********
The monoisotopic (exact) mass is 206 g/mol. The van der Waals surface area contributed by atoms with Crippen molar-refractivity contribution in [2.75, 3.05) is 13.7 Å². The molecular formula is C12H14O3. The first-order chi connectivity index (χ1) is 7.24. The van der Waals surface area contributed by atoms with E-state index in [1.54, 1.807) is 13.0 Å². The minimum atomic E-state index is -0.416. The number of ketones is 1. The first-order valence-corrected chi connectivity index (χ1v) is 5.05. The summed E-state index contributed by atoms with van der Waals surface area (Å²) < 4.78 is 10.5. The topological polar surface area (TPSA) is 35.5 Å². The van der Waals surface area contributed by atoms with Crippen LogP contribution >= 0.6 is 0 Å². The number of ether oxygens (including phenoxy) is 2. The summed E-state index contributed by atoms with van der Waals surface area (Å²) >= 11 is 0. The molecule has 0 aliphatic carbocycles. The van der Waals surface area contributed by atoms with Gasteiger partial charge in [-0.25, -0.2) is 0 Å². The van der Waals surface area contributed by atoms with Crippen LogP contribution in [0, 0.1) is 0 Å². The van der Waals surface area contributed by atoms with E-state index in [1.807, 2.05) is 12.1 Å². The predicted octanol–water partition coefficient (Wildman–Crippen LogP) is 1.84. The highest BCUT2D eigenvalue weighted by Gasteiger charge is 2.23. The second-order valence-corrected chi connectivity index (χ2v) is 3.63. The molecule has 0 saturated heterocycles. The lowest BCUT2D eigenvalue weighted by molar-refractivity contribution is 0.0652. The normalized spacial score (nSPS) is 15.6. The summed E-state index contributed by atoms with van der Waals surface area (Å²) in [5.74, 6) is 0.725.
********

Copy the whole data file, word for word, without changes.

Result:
The monoisotopic (exact) mass is 206 g/mol. The van der Waals surface area contributed by atoms with Crippen molar-refractivity contribution in [2.75, 3.05) is 13.7 Å². The molecular formula is C12H14O3. The first-order chi connectivity index (χ1) is 7.24. The van der Waals surface area contributed by atoms with E-state index in [1.54, 1.807) is 13.0 Å². The minimum atomic E-state index is -0.416. The number of ketones is 1. The first-order valence-corrected chi connectivity index (χ1v) is 5.05. The summed E-state index contributed by atoms with van der Waals surface area (Å²) < 4.78 is 10.5. The topological polar surface area (TPSA) is 35.5 Å². The van der Waals surface area contributed by atoms with Crippen LogP contribution >= 0.6 is 0 Å². The number of ether oxygens (including phenoxy) is 2. The summed E-state index contributed by atoms with van der Waals surface area (Å²) >= 11 is 0. The molecule has 0 aliphatic carbocycles. The van der Waals surface area contributed by atoms with Gasteiger partial charge in [-0.25, -0.2) is 0 Å². The van der Waals surface area contributed by atoms with Crippen LogP contribution in [0, 0.1) is 0 Å². The van der Waals surface area contributed by atoms with E-state index in [1.807, 2.05) is 12.1 Å². The predicted octanol–water partition coefficient (Wildman–Crippen LogP) is 1.84. The highest BCUT2D eigenvalue weighted by Gasteiger charge is 2.23. The second-order valence-corrected chi connectivity index (χ2v) is 3.63. The molecule has 0 saturated heterocycles. The lowest BCUT2D eigenvalue weighted by molar-refractivity contribution is 0.0652. The normalized spacial score (nSPS) is 15.6. The summed E-state index contributed by atoms with van der Waals surface area (Å²) in [5.74, 6) is 0.725.